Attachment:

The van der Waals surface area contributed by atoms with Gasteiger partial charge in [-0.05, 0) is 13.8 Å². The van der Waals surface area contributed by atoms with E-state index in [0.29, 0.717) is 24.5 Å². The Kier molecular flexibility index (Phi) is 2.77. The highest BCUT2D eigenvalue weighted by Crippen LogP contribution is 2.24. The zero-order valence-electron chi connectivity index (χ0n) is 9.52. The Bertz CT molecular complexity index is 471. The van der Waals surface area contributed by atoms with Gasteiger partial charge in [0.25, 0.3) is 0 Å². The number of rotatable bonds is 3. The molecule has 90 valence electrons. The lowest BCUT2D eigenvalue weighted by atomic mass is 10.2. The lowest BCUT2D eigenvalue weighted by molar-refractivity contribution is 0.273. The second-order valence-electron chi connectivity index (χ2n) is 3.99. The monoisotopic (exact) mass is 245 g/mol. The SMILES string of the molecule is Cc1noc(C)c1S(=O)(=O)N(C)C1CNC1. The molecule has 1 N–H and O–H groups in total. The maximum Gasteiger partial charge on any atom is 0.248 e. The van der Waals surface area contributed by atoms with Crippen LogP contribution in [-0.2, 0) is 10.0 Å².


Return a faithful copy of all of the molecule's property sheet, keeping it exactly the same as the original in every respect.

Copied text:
The van der Waals surface area contributed by atoms with Gasteiger partial charge in [-0.05, 0) is 13.8 Å². The van der Waals surface area contributed by atoms with E-state index in [0.29, 0.717) is 24.5 Å². The Kier molecular flexibility index (Phi) is 2.77. The highest BCUT2D eigenvalue weighted by Crippen LogP contribution is 2.24. The zero-order valence-electron chi connectivity index (χ0n) is 9.52. The Bertz CT molecular complexity index is 471. The van der Waals surface area contributed by atoms with Gasteiger partial charge in [0.25, 0.3) is 0 Å². The number of rotatable bonds is 3. The molecule has 90 valence electrons. The lowest BCUT2D eigenvalue weighted by atomic mass is 10.2. The lowest BCUT2D eigenvalue weighted by molar-refractivity contribution is 0.273. The second-order valence-electron chi connectivity index (χ2n) is 3.99. The monoisotopic (exact) mass is 245 g/mol. The SMILES string of the molecule is Cc1noc(C)c1S(=O)(=O)N(C)C1CNC1. The molecule has 1 N–H and O–H groups in total. The maximum Gasteiger partial charge on any atom is 0.248 e. The van der Waals surface area contributed by atoms with Crippen LogP contribution in [-0.2, 0) is 10.0 Å².